"My daughter's smile and sweet spirit help me to feel gratitude when I'm overwhelmed. I want her to see a woman who doesn't quit when things get hard."
Codie Elaine Oliver, CEO & Founder of Black Love
"I try to listen to my body and simply take a break. With 3 kids and a business with 10+ team members, I often feel overwhelmed. I remind myself that I deserve grace for everything I'm juggling, I take a walk or have a snack or even head home to see my kids, and then I get back to whatever I need to get done."
Jewel Burks Solomon, Managing Partner at Collab Capital
"Get comfortable with the word ‘no’. Be very clear about your non-negotiables and communicate them to those around you."
Bridget Bogee, Marketing Lead At Meta
"Ask for help and always prioritize making time for you."
Julee Wilson, Executive Director at BeautyUnited and Beauty Editor-at-Large at Cosmopolitan
"Understand you can’t do it alone — and that’s ok. Relinquish the need to control everything. Create a village and lean on them."
Salwa Benyaich, Director Of Pricing and Planning at Premion
"Most days I really try to shut my computer off by 6 pm; there are always exceptions of course when it comes to big deals or larger projects but having this as a baseline allows me to be much more present with my kids. I love the fact that I can either help with homework or be the designated driver to at least one afterschool activity. Work can be draining but there is nothing more emotionally draining than when you feel as though you are missing out on moments with your kids."
Brooke Ellis, Head of Global Marketing & Product Launches at Amazon Music
My calendar, prayer, pilates class at Forma, a good playlist, and oatmilk lattes all help get me through any day.
Courtney Beauzile, Global Director of Client and Business Development at Shearman & Sterling
My husband is a partner who steps in when I just can’t. My mom and my MIL come through whenever and however I need. My kids have many uncles and aunts and they will lend an ear, go over homework, teach life lessons, be a presence or a prayer warrior depending on the day.
Robin Snipes, Chief of Staff at Meta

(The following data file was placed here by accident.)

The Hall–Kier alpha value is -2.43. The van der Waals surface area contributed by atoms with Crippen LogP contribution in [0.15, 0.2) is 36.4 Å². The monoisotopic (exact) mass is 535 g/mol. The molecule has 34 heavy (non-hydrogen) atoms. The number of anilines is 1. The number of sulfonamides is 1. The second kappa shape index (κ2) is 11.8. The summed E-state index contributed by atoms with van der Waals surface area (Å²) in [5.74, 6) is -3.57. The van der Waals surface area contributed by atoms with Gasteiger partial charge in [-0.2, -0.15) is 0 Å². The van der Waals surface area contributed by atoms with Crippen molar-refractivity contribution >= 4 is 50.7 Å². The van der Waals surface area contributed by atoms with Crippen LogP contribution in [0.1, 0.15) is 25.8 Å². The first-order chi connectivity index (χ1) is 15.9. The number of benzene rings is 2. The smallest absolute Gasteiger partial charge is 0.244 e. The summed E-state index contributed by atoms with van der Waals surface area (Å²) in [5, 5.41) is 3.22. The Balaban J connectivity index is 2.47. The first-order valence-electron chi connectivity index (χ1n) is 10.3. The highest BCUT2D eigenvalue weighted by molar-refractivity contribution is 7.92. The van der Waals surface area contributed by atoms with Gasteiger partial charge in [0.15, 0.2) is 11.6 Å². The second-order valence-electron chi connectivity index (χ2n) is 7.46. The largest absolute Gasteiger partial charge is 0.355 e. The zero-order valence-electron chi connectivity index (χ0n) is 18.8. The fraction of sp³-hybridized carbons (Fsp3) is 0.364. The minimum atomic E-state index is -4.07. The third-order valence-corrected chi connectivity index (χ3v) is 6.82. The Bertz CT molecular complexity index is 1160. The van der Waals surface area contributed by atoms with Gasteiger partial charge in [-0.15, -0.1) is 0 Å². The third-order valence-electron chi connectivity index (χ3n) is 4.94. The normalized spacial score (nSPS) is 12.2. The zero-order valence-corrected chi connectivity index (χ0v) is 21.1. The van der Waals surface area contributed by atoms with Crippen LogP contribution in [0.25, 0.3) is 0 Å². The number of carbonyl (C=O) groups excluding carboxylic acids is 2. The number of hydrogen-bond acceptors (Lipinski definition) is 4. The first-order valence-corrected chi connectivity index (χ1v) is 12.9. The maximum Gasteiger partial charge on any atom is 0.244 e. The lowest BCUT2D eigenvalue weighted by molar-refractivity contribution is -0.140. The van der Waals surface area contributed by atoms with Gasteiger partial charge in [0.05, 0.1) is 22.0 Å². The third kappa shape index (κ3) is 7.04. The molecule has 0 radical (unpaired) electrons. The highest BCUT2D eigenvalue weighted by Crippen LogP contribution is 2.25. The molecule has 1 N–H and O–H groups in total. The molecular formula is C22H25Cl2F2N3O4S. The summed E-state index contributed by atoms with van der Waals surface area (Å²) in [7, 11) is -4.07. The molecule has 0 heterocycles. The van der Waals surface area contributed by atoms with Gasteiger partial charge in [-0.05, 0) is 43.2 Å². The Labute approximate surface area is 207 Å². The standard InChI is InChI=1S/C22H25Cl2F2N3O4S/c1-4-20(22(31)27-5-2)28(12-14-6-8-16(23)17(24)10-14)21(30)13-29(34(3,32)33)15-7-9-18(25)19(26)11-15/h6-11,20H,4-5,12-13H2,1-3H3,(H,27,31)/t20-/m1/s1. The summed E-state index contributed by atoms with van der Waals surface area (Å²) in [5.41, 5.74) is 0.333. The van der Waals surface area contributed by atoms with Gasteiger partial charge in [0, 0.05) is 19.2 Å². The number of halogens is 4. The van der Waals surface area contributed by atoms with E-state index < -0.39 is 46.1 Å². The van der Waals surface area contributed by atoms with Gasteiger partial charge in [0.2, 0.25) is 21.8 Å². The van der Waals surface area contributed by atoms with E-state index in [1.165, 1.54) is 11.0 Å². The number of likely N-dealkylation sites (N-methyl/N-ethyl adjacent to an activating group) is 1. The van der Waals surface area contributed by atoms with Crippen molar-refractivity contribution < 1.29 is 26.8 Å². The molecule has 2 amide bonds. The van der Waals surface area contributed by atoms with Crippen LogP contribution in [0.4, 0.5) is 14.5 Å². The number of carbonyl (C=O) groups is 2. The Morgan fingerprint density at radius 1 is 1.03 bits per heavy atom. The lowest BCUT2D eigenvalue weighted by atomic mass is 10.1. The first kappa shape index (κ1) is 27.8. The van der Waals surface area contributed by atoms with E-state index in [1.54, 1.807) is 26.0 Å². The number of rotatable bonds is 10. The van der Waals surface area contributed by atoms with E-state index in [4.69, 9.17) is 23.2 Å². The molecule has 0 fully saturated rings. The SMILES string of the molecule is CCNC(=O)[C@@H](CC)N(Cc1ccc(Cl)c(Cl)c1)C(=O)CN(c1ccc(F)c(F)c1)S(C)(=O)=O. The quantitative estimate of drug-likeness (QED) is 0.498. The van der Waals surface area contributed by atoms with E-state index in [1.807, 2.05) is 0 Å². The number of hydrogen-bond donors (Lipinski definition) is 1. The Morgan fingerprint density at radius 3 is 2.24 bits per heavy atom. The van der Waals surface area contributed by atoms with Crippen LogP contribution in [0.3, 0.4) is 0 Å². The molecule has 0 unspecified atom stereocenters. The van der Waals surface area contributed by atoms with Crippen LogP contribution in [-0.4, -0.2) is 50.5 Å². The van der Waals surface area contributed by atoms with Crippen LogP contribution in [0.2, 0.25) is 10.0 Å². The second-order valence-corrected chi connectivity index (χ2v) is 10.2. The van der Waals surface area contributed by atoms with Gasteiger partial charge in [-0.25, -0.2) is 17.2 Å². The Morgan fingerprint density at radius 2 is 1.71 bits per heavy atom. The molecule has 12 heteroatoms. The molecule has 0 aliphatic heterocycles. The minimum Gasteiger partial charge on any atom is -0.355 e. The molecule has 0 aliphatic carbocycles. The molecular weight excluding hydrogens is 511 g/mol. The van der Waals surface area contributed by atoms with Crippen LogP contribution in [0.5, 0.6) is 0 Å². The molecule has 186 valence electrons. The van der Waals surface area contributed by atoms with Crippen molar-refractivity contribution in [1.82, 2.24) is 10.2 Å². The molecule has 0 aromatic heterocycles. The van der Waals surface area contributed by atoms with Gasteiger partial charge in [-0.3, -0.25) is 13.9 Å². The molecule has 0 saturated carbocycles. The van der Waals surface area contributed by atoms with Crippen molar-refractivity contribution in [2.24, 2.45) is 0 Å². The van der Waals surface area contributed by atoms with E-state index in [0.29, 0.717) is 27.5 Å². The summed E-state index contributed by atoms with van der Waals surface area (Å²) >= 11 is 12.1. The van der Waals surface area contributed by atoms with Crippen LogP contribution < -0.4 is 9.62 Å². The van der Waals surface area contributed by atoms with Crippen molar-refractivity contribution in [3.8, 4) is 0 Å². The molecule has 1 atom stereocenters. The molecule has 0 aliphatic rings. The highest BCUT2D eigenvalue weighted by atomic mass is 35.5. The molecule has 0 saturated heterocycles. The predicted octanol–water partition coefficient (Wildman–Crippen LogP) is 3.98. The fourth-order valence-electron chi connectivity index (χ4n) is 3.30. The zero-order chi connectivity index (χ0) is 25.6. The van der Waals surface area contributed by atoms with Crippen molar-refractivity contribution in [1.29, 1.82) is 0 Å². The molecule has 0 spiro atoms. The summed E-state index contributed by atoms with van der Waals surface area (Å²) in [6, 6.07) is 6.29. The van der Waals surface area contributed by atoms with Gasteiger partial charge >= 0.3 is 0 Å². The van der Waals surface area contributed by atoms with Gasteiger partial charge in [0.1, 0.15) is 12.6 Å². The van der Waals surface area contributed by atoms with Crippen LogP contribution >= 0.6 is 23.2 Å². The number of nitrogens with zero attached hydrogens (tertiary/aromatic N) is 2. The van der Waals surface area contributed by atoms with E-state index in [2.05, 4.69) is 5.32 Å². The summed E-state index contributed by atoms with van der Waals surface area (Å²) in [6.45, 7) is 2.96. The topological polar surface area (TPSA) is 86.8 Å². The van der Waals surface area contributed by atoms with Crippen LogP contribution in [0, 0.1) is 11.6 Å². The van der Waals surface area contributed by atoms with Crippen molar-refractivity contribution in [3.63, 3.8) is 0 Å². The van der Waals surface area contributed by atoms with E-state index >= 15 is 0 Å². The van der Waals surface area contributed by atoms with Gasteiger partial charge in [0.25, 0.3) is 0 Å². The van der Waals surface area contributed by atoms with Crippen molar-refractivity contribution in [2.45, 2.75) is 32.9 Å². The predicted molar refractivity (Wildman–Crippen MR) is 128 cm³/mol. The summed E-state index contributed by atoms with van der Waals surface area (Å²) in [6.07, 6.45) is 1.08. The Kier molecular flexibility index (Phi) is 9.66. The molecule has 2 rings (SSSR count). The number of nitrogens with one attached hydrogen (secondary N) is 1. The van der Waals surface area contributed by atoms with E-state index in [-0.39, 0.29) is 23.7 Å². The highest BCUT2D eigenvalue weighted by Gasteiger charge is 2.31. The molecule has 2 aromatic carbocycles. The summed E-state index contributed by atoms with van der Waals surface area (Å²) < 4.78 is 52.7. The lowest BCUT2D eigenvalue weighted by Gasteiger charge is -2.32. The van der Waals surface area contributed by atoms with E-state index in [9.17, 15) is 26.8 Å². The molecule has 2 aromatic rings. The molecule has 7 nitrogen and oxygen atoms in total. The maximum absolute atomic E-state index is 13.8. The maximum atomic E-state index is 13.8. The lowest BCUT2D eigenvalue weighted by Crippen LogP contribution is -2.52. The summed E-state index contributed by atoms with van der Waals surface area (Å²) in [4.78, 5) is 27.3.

"Enjoy the time you have to yourself because once kids come those times will be few and far between."
Monique Bivens, CEO & Founder at Brazilian Babes LLC.
"For new moms, it is very important that you get back into a habit or routine of something you use to do before you were pregnant. Consider the actives and things that give you the most joy and make the time to do them."
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Featured image by Westend61/Getty Images
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What That 'Body Do': Chlöe Bailey Shows Us How She Achieves Her Signature Curves
If you’ve ever wondered what Chlöe Bailey does to achieve her signature curves, you’re in luck because the 24-year-old artist recently gave fans a peek into what’s keeping her fit ahead of hot girl summer.
In a short clip shared to her Instagram stories, the "Treat Me" singer is seen getting her cardio in on the elliptical machine while showing off her toned abs in a gray, leopard print two-piece set and dazzling cross necklace as a light gym flex.
With her medicine ball secured in hand, she knocked out a few reps of standing Russian twists with the support of her trainer nearby. This, we must say, is an impressive take on the traditional ab workout, as it is typically performed while sitting on the floor or gym mat.
Last week, the Atlanta native provided fans with another look into her gym routine with a TikTok video of her performing a sturdy set of glute kickbacks on a cable machine, fittingly to her new song, "Body Do." This exercise is the perfect finishing move for the glutes if you’re looking for growth, gains, and a toned shape. Maintain steady control to experience this exercise's complete burn and benefits.
putting in that work 💪🏾
putting in that work 💪🏾
One thing’s for certain, Chlöe puts in the work to achieve her body, but the journey to embrace her body hasn’t come without trial. In 2021, on Taraji P. Henson’s Facebook Watch show Peace of Mind with Taraji, she shared the impact that social media body shaming has had on her self-image. "I've been like, really insecure for a long time, and I'm finally at that place where I have self-confidence," Bailey said.
"And at first, I was really getting sad about it," she continued. "But then I thought — why would I let that control my thoughts and feelings when I know it's a lie? So I kind of had to give it not so much power. I'm not doing anything crazy; I'm just loving and appreciating my body, and I don't think there's anything wrong with that."
The Praise This star is fresh off the release of her highly anticipated debut solo album and multi-city tour, and judging from her recent videos, we don’t see her slowing down anytime soon. We’re taking notes, Ms. Bailey.
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Featured image by Corey Nickols/Getty Images for IMDb